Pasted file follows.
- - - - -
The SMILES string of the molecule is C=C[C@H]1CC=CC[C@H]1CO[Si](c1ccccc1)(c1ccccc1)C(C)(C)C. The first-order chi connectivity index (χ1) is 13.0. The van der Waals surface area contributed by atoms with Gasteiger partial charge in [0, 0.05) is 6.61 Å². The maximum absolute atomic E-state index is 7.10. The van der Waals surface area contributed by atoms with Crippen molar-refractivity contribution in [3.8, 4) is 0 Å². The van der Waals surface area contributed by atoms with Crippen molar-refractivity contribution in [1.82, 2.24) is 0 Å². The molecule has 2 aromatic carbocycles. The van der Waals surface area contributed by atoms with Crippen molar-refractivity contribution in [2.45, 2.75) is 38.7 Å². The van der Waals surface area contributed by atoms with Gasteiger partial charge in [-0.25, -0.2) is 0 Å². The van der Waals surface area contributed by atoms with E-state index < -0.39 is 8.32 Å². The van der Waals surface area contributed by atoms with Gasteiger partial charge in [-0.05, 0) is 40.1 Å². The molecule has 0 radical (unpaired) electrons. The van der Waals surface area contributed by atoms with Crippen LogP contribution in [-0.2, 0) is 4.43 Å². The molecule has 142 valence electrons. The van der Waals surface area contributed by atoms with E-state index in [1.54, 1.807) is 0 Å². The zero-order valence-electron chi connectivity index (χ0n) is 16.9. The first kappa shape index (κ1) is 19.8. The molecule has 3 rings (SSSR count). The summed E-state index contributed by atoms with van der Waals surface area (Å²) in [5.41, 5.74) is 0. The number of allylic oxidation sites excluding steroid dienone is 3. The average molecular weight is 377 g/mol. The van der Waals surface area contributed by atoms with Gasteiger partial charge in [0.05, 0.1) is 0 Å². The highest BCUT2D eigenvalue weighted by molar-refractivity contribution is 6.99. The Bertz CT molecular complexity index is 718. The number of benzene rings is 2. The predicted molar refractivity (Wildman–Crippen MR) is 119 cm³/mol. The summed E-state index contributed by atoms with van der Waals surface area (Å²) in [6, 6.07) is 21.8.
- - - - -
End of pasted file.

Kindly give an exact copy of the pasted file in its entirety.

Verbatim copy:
The SMILES string of the molecule is C=C[C@H]1CC=CC[C@H]1CO[Si](c1ccccc1)(c1ccccc1)C(C)(C)C. The first-order chi connectivity index (χ1) is 13.0. The van der Waals surface area contributed by atoms with Gasteiger partial charge in [0, 0.05) is 6.61 Å². The maximum absolute atomic E-state index is 7.10. The van der Waals surface area contributed by atoms with Crippen molar-refractivity contribution in [3.8, 4) is 0 Å². The van der Waals surface area contributed by atoms with Crippen molar-refractivity contribution in [1.82, 2.24) is 0 Å². The molecule has 2 aromatic carbocycles. The van der Waals surface area contributed by atoms with Crippen molar-refractivity contribution in [2.45, 2.75) is 38.7 Å². The van der Waals surface area contributed by atoms with Gasteiger partial charge in [-0.25, -0.2) is 0 Å². The van der Waals surface area contributed by atoms with E-state index < -0.39 is 8.32 Å². The van der Waals surface area contributed by atoms with Gasteiger partial charge in [-0.05, 0) is 40.1 Å². The molecule has 0 radical (unpaired) electrons. The van der Waals surface area contributed by atoms with Crippen LogP contribution in [-0.2, 0) is 4.43 Å². The molecule has 142 valence electrons. The van der Waals surface area contributed by atoms with E-state index in [1.54, 1.807) is 0 Å². The zero-order valence-electron chi connectivity index (χ0n) is 16.9. The first kappa shape index (κ1) is 19.8. The molecule has 3 rings (SSSR count). The summed E-state index contributed by atoms with van der Waals surface area (Å²) in [5.41, 5.74) is 0. The number of allylic oxidation sites excluding steroid dienone is 3. The average molecular weight is 377 g/mol. The van der Waals surface area contributed by atoms with Gasteiger partial charge in [0.05, 0.1) is 0 Å². The highest BCUT2D eigenvalue weighted by molar-refractivity contribution is 6.99. The Bertz CT molecular complexity index is 718. The number of benzene rings is 2. The predicted molar refractivity (Wildman–Crippen MR) is 119 cm³/mol. The summed E-state index contributed by atoms with van der Waals surface area (Å²) in [6, 6.07) is 21.8.